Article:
What evidence exists on the effect of the main European lowland crop and grassland management practices on biodiversity indicator species groups? A systematic map protocol
The intensification of the agricultural practices in Europe over the last decades has drastically transformed the agroecosystems. The simplification of the landscape, the loss of semi-natural habitats and the application of chemicals on crops are known to have led to biodiversity decline in agricultural landscapes, raising substantial concerns about the loss of essential ecosystem services, such as pollination or pest control. Depending on the location, the scale and the regional context, different indicator species groups (ISGs) are often surveyed to assess the state and trend of biodiversity changes in agroecosystems. Although the high diversity of these ISGs allows a broad overview of the biodiversity, it complicates the interpretation of the results and thus their application. In addition, species diversity metrics are various, from simple species counts to more complex measurements of diversity indices, sometimes with antagonistic responses. Here, to meet the pressing need for synthesis in this complex topic, we will follow a standardized systematic map protocol to collect and summarize the literature reporting the effects of the main European lowland agricultural management practices (AMPs) on a set of ISGs.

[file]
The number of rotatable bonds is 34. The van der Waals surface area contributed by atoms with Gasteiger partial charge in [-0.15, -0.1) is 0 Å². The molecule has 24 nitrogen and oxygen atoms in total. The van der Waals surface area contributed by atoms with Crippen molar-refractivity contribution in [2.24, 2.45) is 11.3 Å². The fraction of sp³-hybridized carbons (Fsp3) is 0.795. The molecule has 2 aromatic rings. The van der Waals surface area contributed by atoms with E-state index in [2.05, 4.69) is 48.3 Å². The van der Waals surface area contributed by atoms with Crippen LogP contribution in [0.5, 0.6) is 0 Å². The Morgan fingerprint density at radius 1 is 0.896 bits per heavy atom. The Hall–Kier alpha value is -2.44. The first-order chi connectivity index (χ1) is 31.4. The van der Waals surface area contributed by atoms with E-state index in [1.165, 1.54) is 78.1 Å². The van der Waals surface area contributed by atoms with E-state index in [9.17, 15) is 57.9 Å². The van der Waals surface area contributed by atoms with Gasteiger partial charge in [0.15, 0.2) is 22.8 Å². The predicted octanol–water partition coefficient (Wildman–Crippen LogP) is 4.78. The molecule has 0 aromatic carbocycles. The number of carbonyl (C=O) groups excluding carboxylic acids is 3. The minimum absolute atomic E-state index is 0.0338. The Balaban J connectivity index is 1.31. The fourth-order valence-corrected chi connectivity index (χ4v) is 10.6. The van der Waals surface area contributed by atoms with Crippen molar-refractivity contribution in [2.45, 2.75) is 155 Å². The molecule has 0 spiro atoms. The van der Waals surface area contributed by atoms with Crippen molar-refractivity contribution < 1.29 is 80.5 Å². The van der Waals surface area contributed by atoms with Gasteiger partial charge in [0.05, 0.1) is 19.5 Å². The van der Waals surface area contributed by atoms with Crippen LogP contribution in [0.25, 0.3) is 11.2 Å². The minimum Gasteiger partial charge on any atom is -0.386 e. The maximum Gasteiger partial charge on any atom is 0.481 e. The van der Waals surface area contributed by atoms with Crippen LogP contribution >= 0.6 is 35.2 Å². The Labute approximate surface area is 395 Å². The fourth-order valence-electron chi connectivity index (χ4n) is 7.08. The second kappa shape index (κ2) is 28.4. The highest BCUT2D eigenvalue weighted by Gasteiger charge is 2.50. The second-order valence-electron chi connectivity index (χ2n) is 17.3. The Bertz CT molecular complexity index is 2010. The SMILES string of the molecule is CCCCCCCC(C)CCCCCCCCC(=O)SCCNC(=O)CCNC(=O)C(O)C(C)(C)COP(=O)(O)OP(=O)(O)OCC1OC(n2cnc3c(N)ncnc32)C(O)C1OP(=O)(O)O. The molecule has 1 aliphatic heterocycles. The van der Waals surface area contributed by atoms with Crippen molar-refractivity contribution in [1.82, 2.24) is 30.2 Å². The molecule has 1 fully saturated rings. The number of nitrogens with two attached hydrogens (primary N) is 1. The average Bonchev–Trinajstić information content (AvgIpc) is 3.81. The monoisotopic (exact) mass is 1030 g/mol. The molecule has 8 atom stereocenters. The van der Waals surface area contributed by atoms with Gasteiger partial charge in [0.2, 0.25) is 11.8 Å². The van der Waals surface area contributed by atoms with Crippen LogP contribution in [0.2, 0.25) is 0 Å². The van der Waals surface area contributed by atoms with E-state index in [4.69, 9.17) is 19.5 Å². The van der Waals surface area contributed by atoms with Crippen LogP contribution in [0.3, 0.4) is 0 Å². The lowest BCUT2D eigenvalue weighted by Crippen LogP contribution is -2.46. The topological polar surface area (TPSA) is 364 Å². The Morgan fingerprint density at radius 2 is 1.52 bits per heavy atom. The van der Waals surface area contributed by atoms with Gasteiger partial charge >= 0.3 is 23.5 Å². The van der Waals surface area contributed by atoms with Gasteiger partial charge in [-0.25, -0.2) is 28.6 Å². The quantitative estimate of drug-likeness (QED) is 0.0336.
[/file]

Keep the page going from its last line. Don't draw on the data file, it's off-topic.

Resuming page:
Following the systematic evidence synthesis standards, we developed the question to address in the systematic map using the PICO framework. We established a preliminary search string by combining search terms for the categories Population (ISGs), Intervention (AMPs) and Outcome (species diversity), as well as with two additional groups (Environment—to focus on lowland crop and grassland—and Location—to restrict the study area to Europe). We will conduct a comprehensive literature search of relevant peer-reviewed and grey literature using Web of Science and CABI platforms, Google Scholar, specialized websites and through our professional collaborator network. The comprehensiveness of the search will be assessed by comparing the literature collected to a test-list of ninety relevant articles. The repeatability of the literature screening process will be ensured by a list of inclusion/exclusion criteria and inter-reviewer consistency statistical tests. Data extraction will be organized in three complementary tables (article references, study characteristics, species diversity), on which we will perform queries to produce the tables, figures and maps that will compose the systematic map.
Agriculture, Bird, Insect, Land-use intensity, Mammal, Pesticide, Plant diversity, Soil biodiversity, Species richness, Species abundance